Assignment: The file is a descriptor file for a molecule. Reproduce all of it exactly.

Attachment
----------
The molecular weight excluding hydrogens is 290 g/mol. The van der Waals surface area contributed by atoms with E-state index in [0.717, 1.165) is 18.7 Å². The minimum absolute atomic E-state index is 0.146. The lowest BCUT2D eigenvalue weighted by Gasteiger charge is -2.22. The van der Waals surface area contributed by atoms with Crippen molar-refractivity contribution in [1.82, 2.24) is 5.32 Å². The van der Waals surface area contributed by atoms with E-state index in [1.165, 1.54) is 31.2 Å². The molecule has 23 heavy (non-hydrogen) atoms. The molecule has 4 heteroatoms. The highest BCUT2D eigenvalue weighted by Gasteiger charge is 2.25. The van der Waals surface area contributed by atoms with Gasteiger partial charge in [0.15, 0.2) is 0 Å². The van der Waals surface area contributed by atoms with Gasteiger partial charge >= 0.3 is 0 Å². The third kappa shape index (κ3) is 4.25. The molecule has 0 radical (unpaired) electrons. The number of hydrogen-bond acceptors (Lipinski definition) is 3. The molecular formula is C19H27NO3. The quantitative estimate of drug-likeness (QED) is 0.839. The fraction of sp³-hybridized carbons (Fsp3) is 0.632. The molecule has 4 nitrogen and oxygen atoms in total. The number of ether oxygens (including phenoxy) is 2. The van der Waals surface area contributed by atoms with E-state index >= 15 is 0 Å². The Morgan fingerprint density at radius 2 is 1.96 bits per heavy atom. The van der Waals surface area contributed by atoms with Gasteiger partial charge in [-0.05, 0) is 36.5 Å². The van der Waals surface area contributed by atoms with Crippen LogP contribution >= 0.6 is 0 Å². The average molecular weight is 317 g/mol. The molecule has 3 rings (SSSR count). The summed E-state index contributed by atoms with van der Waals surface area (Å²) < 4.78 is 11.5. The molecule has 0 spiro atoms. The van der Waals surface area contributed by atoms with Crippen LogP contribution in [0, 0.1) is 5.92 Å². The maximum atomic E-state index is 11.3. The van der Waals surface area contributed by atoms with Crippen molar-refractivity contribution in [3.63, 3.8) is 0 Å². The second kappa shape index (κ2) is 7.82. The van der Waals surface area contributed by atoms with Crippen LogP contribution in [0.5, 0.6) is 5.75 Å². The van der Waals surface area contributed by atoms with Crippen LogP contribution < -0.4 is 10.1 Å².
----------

The molecular weight excluding hydrogens is 290 g/mol. The van der Waals surface area contributed by atoms with E-state index in [0.717, 1.165) is 18.7 Å². The minimum absolute atomic E-state index is 0.146. The lowest BCUT2D eigenvalue weighted by Gasteiger charge is -2.22. The van der Waals surface area contributed by atoms with Crippen molar-refractivity contribution in [1.82, 2.24) is 5.32 Å². The van der Waals surface area contributed by atoms with E-state index in [1.165, 1.54) is 31.2 Å². The molecule has 23 heavy (non-hydrogen) atoms. The molecule has 4 heteroatoms. The highest BCUT2D eigenvalue weighted by Gasteiger charge is 2.25. The van der Waals surface area contributed by atoms with Gasteiger partial charge in [0.15, 0.2) is 0 Å². The van der Waals surface area contributed by atoms with Gasteiger partial charge >= 0.3 is 0 Å². The third kappa shape index (κ3) is 4.25. The molecule has 0 radical (unpaired) electrons. The number of hydrogen-bond acceptors (Lipinski definition) is 3. The molecular formula is C19H27NO3. The quantitative estimate of drug-likeness (QED) is 0.839. The fraction of sp³-hybridized carbons (Fsp3) is 0.632. The molecule has 4 nitrogen and oxygen atoms in total. The number of ether oxygens (including phenoxy) is 2. The van der Waals surface area contributed by atoms with E-state index >= 15 is 0 Å². The Morgan fingerprint density at radius 2 is 1.96 bits per heavy atom. The van der Waals surface area contributed by atoms with Gasteiger partial charge in [-0.05, 0) is 36.5 Å². The van der Waals surface area contributed by atoms with Crippen LogP contribution >= 0.6 is 0 Å². The average molecular weight is 317 g/mol. The molecule has 3 rings (SSSR count). The summed E-state index contributed by atoms with van der Waals surface area (Å²) < 4.78 is 11.5. The molecule has 0 spiro atoms. The van der Waals surface area contributed by atoms with Crippen LogP contribution in [0, 0.1) is 5.92 Å². The maximum atomic E-state index is 11.3. The van der Waals surface area contributed by atoms with Crippen molar-refractivity contribution in [3.63, 3.8) is 0 Å². The second kappa shape index (κ2) is 7.82. The van der Waals surface area contributed by atoms with Crippen LogP contribution in [0.5, 0.6) is 5.75 Å². The van der Waals surface area contributed by atoms with Crippen LogP contribution < -0.4 is 10.1 Å².